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Pricing Security Guard Services – Correctly!

In the last article that I wrote, I spoke on the subject of procurement for security services. Since the release of this article, I have spoken with a few property and facility managers. These conversations have inevitably turned to pricing. I wanted to take the opportunity to answer a few of these questions. It is my commitment to explain in short detail how to unmask the secrets for costs of service.

How does a vendor price a service?

Every vendor is different, which is not always good for you, the consumer. To be effective in comparing the best value for the product, you have to compare everything equally. For a long time, the security industry standard has been to provide a pay wage range for the security officers and the monthly and yearly cost of the total contact. This has masked the substance of the true cost and what it means to you. When purchasing a construction vendor, material costs are itemized and labor is broken down for each specific task. I suggest you demand an itemized list of costs from each security vendor when requesting services from them. The way to standardize this, is to provide a detailed pricing sheet in the RFP, which all vendors are required to fill out. This seems simple, however, it is rare that the price sheet is detailed enough for you to fully understand all of the costs. The next section will give you some ideas on what factors you should include in this pricing sheet. It is through this standardized approach that you will be able to evaluate that best value for your money.

What line items are included in an hourly bill rate?

The first two items are base wages and FICA/Medicare. However, if each company is paying the same base wages, these costs will not differ from vendor to vendor. Liability insurance, worker compensation, and unemployment insurance will differ from each vendor to vendor based on claims against their company. Accelerated rates in these areas may be a very good barometer of how the vendor manages its company. Medical insurance, profit and corporate overhead will comprise the biggest discrepancies between vendors. There is no industry standard for what a security company needs to offer their employees for medical insurance; however, asking that question of each vendor will guarantee a better understanding of how they value their employees. Moving on, corporate overhead should include the management of your contract from the vendor’s executive staff. These costs have a direct relation with the vendor’s management structure. Other variables to include are sick pay, vacation pay, and holiday pay because, along with medical benefits, they are a direct reflection on the how a vendor cares for its employees. Demanding the cost of each of these line items will assist you in breaking down proposals equally and efficiently.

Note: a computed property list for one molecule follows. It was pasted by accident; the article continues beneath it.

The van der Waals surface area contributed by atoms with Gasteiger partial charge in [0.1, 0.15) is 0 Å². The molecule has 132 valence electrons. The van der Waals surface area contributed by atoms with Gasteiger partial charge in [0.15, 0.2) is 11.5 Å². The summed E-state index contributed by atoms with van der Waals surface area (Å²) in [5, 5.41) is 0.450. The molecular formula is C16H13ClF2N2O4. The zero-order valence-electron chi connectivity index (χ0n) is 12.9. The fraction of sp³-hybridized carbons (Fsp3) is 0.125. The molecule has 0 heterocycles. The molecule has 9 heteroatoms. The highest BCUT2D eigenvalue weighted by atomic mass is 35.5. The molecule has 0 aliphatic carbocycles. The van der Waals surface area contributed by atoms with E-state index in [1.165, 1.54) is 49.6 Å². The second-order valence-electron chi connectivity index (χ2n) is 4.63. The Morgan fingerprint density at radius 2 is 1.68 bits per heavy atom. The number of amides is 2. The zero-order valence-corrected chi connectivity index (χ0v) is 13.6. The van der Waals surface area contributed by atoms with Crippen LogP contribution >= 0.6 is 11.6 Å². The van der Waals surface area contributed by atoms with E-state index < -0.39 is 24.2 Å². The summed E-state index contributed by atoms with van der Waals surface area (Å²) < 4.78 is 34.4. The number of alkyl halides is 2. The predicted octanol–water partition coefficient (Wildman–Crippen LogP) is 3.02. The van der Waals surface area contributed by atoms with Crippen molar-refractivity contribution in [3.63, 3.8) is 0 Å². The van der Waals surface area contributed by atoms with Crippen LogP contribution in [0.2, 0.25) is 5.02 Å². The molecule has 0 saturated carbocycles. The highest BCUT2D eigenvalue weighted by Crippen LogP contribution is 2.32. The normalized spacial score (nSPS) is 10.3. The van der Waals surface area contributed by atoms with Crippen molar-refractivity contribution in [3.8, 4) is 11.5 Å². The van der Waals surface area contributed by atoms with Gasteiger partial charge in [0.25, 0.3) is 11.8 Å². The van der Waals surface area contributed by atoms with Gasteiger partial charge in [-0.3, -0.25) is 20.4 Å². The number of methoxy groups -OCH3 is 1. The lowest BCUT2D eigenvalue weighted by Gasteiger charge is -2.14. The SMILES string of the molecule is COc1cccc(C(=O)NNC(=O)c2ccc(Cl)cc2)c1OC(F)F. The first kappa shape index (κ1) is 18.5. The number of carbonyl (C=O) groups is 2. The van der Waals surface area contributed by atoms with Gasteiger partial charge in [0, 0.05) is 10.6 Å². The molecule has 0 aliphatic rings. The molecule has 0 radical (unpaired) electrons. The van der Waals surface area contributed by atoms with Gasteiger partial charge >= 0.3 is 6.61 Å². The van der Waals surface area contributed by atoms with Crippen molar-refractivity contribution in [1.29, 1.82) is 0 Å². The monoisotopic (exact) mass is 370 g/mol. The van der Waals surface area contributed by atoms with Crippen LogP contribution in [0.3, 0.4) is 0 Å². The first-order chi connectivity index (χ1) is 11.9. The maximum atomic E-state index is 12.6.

What should I consider a reasonable markup to be?

There is no right answer to this question. I can only explain how it is a mark up is figured. The markup is the total yearly amount divided by the yearly base wage. This markup can be anywhere between 1.4% and 1.7% depending on the company. Remember that each of the factors mentioned in the last section figure into the markup after the base wage is determined. As you now know from the last section, some of these costs will vary from vendor to vendor. The example of two line items that would affect a higher markup are medical insurance and corporate overhead. In these areas, a higher markup would not necessarily be bad for you do to the fact that one company may offer better benefits for their employees meaning better higher caliber of security officer and lower turnover or better executive management response to your contract. You again have to understand the cost and compare that with the value of the service to you. One caution about markup, a vendor that comes in at a very low markup for the same wages, does not necessarily mean they are the company for you. This could be a red flag. Just like a vendor having to justify a higher markup, you should ask the same of the low bidder.

In short, I will leave you with this. Understand the cost to you by itemizing each line item to provide you with a clear understanding how that affects you. By doing this correctly, you will be able to answer your own questions about markup and set the standard for pricing comparatively. If you have any question, please call me. The worst thing that could happen is I would have to write another article.

Source by Nick Sapia

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